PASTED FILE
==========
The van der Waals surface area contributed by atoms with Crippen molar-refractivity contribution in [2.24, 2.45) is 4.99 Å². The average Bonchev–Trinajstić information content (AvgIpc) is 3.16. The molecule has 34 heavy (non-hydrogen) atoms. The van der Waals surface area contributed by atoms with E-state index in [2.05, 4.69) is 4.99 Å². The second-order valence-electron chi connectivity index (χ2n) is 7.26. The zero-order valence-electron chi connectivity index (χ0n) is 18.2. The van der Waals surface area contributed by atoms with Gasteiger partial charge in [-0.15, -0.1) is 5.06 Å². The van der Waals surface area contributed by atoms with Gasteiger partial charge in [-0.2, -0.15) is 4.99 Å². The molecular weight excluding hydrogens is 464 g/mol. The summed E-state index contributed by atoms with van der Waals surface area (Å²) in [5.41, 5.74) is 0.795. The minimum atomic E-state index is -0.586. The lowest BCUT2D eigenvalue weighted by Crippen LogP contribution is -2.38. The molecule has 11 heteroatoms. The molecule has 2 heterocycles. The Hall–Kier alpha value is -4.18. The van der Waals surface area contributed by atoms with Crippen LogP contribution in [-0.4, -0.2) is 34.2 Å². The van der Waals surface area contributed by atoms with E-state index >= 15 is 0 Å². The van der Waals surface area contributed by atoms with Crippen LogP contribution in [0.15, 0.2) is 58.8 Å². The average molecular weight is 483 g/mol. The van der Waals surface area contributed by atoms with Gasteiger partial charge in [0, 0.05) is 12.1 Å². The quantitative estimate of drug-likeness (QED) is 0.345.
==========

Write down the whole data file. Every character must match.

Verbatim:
The van der Waals surface area contributed by atoms with Crippen molar-refractivity contribution in [2.24, 2.45) is 4.99 Å². The average Bonchev–Trinajstić information content (AvgIpc) is 3.16. The molecule has 34 heavy (non-hydrogen) atoms. The van der Waals surface area contributed by atoms with E-state index in [2.05, 4.69) is 4.99 Å². The second-order valence-electron chi connectivity index (χ2n) is 7.26. The zero-order valence-electron chi connectivity index (χ0n) is 18.2. The van der Waals surface area contributed by atoms with Gasteiger partial charge in [-0.15, -0.1) is 5.06 Å². The van der Waals surface area contributed by atoms with Gasteiger partial charge in [-0.2, -0.15) is 4.99 Å². The molecular weight excluding hydrogens is 464 g/mol. The summed E-state index contributed by atoms with van der Waals surface area (Å²) in [5.41, 5.74) is 0.795. The minimum atomic E-state index is -0.586. The lowest BCUT2D eigenvalue weighted by Crippen LogP contribution is -2.38. The molecule has 11 heteroatoms. The molecule has 2 heterocycles. The Hall–Kier alpha value is -4.18. The van der Waals surface area contributed by atoms with Crippen LogP contribution in [-0.4, -0.2) is 34.2 Å². The van der Waals surface area contributed by atoms with E-state index >= 15 is 0 Å². The van der Waals surface area contributed by atoms with Crippen LogP contribution in [0.15, 0.2) is 58.8 Å². The average molecular weight is 483 g/mol. The van der Waals surface area contributed by atoms with Gasteiger partial charge in [0, 0.05) is 12.1 Å². The quantitative estimate of drug-likeness (QED) is 0.345.